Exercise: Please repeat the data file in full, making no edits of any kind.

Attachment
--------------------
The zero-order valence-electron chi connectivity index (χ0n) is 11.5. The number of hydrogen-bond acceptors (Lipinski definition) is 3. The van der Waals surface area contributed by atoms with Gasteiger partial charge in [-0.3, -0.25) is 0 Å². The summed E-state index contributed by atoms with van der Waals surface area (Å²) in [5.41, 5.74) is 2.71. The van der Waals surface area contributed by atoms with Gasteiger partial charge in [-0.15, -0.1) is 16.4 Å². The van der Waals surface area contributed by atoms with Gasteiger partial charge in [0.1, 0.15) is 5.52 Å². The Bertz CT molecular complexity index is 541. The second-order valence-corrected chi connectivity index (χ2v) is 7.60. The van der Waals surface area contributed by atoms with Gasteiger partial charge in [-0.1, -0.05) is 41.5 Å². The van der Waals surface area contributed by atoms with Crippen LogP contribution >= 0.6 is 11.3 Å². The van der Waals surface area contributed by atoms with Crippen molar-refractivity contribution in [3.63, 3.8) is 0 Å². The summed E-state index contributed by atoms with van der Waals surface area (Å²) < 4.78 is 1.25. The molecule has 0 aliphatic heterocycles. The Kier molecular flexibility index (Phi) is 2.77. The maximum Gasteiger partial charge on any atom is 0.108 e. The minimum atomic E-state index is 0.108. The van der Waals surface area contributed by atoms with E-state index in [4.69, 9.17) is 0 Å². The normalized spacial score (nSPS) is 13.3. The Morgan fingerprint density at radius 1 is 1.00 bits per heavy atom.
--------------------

The zero-order valence-electron chi connectivity index (χ0n) is 11.5. The number of hydrogen-bond acceptors (Lipinski definition) is 3. The van der Waals surface area contributed by atoms with Gasteiger partial charge in [-0.3, -0.25) is 0 Å². The summed E-state index contributed by atoms with van der Waals surface area (Å²) in [5.41, 5.74) is 2.71. The van der Waals surface area contributed by atoms with Gasteiger partial charge in [-0.15, -0.1) is 16.4 Å². The van der Waals surface area contributed by atoms with Gasteiger partial charge in [0.1, 0.15) is 5.52 Å². The Bertz CT molecular complexity index is 541. The second-order valence-corrected chi connectivity index (χ2v) is 7.60. The van der Waals surface area contributed by atoms with Gasteiger partial charge in [-0.1, -0.05) is 41.5 Å². The van der Waals surface area contributed by atoms with Crippen LogP contribution >= 0.6 is 11.3 Å². The van der Waals surface area contributed by atoms with Crippen molar-refractivity contribution in [3.63, 3.8) is 0 Å². The summed E-state index contributed by atoms with van der Waals surface area (Å²) < 4.78 is 1.25. The molecule has 0 aliphatic heterocycles. The Kier molecular flexibility index (Phi) is 2.77. The maximum Gasteiger partial charge on any atom is 0.108 e. The minimum atomic E-state index is 0.108. The van der Waals surface area contributed by atoms with E-state index in [4.69, 9.17) is 0 Å². The normalized spacial score (nSPS) is 13.3. The Morgan fingerprint density at radius 1 is 1.00 bits per heavy atom.